With recent advancements in ITS technology, our clients are turning to alternative technologies to replace traditional detection loops. While traditional loops are suitable for many applications, newer detection technologies can often result in significant cost savings and maintenance benefits, without sacrificing accuracy. Alternatives to traditional loops include radar, video, magnetometer, thermal and Bluetooth technology. Each technology has unique benefits for traffic data needs, whether it’s used for actuated signal control, adaptive signal control, count station, or travel time applications.View Complete Post»
Transpo attended the ITE Technical Conference in Miami, Florida in March. The conference (and beautiful Miami weather) attracted attendees in the transportation industry from all over the US. Major highlights of the trip included updates from Google about their progress on the self-driving car and a tour of the Florida Department of Transportation (FDOT) District Six’s Sunguide Traffic Management Center (TMC).View Complete Post»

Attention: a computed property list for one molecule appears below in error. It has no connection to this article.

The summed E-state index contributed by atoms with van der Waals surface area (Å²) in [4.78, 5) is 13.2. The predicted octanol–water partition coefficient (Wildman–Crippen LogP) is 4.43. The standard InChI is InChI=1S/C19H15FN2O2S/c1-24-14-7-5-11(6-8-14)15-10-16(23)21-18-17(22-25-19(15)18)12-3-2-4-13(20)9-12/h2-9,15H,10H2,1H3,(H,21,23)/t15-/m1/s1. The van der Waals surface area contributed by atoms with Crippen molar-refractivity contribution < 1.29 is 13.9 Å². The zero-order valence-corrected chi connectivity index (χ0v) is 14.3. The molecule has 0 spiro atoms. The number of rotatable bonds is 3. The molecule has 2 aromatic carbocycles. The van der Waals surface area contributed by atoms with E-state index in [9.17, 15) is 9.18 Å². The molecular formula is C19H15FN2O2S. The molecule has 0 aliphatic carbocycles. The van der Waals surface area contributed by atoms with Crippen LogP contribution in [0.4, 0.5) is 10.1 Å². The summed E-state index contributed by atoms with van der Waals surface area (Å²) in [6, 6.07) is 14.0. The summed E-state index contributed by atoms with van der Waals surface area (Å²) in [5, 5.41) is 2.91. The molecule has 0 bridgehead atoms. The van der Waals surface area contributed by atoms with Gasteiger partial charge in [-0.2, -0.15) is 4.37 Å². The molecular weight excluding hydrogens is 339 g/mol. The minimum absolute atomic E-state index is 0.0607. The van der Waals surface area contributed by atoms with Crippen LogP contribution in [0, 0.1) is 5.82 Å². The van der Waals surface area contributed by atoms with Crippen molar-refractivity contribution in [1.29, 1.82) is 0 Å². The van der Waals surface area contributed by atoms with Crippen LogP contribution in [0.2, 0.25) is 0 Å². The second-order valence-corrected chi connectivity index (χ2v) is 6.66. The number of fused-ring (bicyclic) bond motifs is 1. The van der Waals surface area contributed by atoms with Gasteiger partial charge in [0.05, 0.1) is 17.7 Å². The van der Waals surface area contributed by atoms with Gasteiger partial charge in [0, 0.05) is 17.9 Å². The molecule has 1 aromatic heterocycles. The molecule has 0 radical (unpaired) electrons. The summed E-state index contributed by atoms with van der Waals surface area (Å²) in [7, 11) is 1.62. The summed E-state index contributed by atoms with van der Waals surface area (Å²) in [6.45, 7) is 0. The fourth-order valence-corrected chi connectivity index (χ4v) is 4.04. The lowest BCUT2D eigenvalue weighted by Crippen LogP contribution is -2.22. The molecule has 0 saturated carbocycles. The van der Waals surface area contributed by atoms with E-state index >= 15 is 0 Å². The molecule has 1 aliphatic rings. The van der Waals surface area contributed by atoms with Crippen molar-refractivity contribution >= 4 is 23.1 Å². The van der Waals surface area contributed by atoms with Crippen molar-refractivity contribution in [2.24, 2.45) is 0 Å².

We are excited to have been recognized by the American Society Civil Engineers (ASCE) with an Employer Recognition Award for Support of Younger Members. The certificate of recognition, which was received by Transpo’s Shane Binder at last week’s ASCE Seattle Section meeting, recognizes Transpo for encouragement and exemplary support of Younger Member involvement in ASCE activities.View Complete Post»
In one of the most congested regions in the state, Transpo is taking an innovative approach to understanding traffic.
As part of an Origin-Destination study being conducted by Transpo for WSDOT, Transpo is implementing solar-powered Bluetooth detection devices, known as BlueMAC Readers. These devices will be used to monitor the number of vehicles that use I-5 to access JBLM and the greater Lakewood area.View Complete Post»
In the midst of ongoing connected and automated vehicle research and national decisions regarding regulations, many people are left wondering what the impacts will be on regional transportation agencies, planning entities, and other government organizations. While some of the potential connected vehicle applications can be easily realized, many will require substantial deployments of equipment, systems, and new policies to function.View Complete Post»